Are you hiring a director of remote work? Here’s why Facebook did

Facebook’s Annie Dean shares the 4 steps the company took to design long-term remote work.
By: | July 8, 2021

Just two months into the pandemic, Facebook CEO Mark Zuckerberg made the company an early adopter of long-term remote work—pledging to allow employees to work from home through summer 2021 and predicting that, within five to 10 years, about half of its workforce could be working remotely. That forecast became more solidified, and expansive, over the following year, with the company ultimately announcing last month that nearly all employees would have the option to request permanent remote status.

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To make that a reality, the tech giant has invested significant back-end work to formalize its approach to remote work—from new policies to tech adaptations. And, in charge of it all, a new position: Director of Remote.

Annie Dean, who assumed the role at the end of 2020, recently spoke at the virtual REMOTE by GitLab, where she shared how Facebook is pivoting to become a remote-first company.

Betsy Bula, all-remote evangelist at GitLab, advises employers struggling to transition to remote to create a remote lead position, designed for someone with “deep experience working in remote settings and leading globally distributed teams.” The role can be “dedicated to stewarding this change and examining things that impact the employee experience,” including tech tools, benefits, home office equipment, onboarding, L&D and more.

Annie Dean, director of remote at Facebook

Among the tasks that Dean focused on upon her hire were developing the foundational principles of how the company views remote work—and embedding them into its strategy. First, it would be a “community-first” approach. The future of work, she says, is not about “unconstrained choice,” as critics of remote work may contend; rather, the events of the past year have “opened up new ways of working that support people, teams and organizations.” By focusing on what’s best for the entire Facebook community, she says, the organization’s remote strategy can empower all three entities.

As a company that is “social by design,” Facebook needed to navigate how to build relationships in a new, virtual environment. Much of Dean’s work has centered on how to calibrate all aspects of the employee journey, starting with day one of onboarding, toward the development of new relationships. And, significant attention has been devoted to ensuring equity. “We’re looking to a future with people in the office, people remote and teams distributed at any given moment,” she says. “We need to make sure the playing field stays level and that every person can meaningfully participate.”

See also: A $30K raise or remote work forever? Employees want remote

Dean went on to spearhead a four-pronged strategy to support the rollout of long-term remote work:

  1. Establish common language: Dean noticed that, throughout the company—and in the wider public—people were using “remote” to mean different things. So, she developed a glossary of 20 terms related to remote work to both advance conversations and ensure the company’s systems of record were in sync. “We had to be sure our data architecture and research aligned to the strategic understanding of these definitions,” she says. One important term—cross-border remote, denoting positions that can be held by people who move across international borders—has been a particularly thorny issue, given emerging regulatory and compliance issues on this topic, she notes.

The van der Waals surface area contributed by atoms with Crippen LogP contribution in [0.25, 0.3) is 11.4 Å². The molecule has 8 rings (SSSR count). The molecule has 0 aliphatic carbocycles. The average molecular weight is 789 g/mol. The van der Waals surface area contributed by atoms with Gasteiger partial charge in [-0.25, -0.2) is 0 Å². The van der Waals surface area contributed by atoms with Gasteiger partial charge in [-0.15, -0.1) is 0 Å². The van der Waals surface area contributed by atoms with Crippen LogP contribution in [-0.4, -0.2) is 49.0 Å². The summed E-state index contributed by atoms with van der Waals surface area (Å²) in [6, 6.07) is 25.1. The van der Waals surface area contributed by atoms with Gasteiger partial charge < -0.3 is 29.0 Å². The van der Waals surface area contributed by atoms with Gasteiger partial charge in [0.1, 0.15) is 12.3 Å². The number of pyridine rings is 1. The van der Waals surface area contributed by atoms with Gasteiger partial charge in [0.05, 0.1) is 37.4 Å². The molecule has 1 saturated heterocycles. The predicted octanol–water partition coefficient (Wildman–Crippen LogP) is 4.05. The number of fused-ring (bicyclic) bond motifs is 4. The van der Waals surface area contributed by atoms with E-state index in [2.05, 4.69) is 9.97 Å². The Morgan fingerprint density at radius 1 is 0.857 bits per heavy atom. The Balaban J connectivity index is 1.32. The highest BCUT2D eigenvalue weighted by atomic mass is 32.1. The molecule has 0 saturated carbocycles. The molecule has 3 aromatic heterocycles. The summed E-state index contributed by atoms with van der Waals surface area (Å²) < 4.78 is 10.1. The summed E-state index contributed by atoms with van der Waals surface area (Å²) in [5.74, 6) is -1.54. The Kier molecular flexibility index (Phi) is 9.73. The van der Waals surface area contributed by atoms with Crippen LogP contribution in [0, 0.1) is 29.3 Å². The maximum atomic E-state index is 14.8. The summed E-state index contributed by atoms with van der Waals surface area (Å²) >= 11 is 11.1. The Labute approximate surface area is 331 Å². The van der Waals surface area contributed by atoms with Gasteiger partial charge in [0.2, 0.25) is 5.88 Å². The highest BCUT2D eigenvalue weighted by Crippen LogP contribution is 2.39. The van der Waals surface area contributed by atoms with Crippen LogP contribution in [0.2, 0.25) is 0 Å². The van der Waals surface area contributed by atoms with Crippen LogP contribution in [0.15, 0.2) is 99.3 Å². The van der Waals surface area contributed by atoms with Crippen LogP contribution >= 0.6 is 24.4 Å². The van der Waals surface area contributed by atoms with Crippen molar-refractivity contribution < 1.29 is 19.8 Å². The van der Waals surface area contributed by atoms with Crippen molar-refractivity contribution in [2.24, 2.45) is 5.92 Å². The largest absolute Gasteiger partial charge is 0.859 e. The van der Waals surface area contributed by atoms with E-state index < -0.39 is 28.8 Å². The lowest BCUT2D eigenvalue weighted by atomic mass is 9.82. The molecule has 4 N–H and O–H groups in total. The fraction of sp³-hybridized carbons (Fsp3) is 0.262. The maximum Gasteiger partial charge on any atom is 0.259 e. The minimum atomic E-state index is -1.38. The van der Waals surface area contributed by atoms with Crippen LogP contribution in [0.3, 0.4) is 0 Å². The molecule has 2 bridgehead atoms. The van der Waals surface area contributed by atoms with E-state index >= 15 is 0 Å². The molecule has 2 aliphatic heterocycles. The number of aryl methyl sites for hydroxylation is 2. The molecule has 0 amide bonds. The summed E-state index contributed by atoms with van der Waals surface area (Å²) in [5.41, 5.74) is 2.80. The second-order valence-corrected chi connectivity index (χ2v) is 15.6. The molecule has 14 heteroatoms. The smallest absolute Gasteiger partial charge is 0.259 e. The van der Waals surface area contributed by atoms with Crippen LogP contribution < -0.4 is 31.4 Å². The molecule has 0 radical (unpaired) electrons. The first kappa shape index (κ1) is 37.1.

2. Identify the partner teams: Dean works with at least 20 different teams—and that number is growing, she says. From folks in DEI to learning to individual managers, she’s had to understand all of the stakeholders involved in the remote strategy and develop relationships with each.
  3. Design the work: There are a number of “pillars” that serve as the foundation of Facebook’s remote strategy—and, Dean notes, what they look like today very well may not be what they look like in a few months. For now, one cornerstone is the operational side of things—the policies and processes that enable remote-curious employees to transition to remote-permanent. The company launched a remote request tool, built internally, that allows employees to access information—including about benefits, how their work setup will change and more—and automates request approvals. Enabling remote work across global locations is another area of focus, as are the remote employee experience and research, particularly around maximizing the value of remote meetings.
  4. Communication and learning: Dean says Facebook has a mantra that “everything is 1% finished.” “One of our most important messages to our people is that we don’t have all the answers,” she says, and that extends to the developing remote strategy. The company is prioritizing experimentation, iteration and learning—for all employees. “No one has a crystal ball [about how hybrid and remote work will develop in the future], but the more we lean into learning, the faster we can get to a future we can all be a part of.”

While every organization’s pivot to hybrid and remote will look different, Bula notes, managing the shift comes down to “trust, communication and company-wide support of shared goals.”

“Remote forces you to do the things you should be doing earlier and better,” she says, “and creates discipline that will sustain your culture as you scale.”


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Jen Colletta is managing editor at HRE. She earned bachelor's and master's degrees in writing from La Salle University in Philadelphia and spent 10 years as a newspaper reporter and editor before joining HRE. She can be reached at hreletters@lrp.com.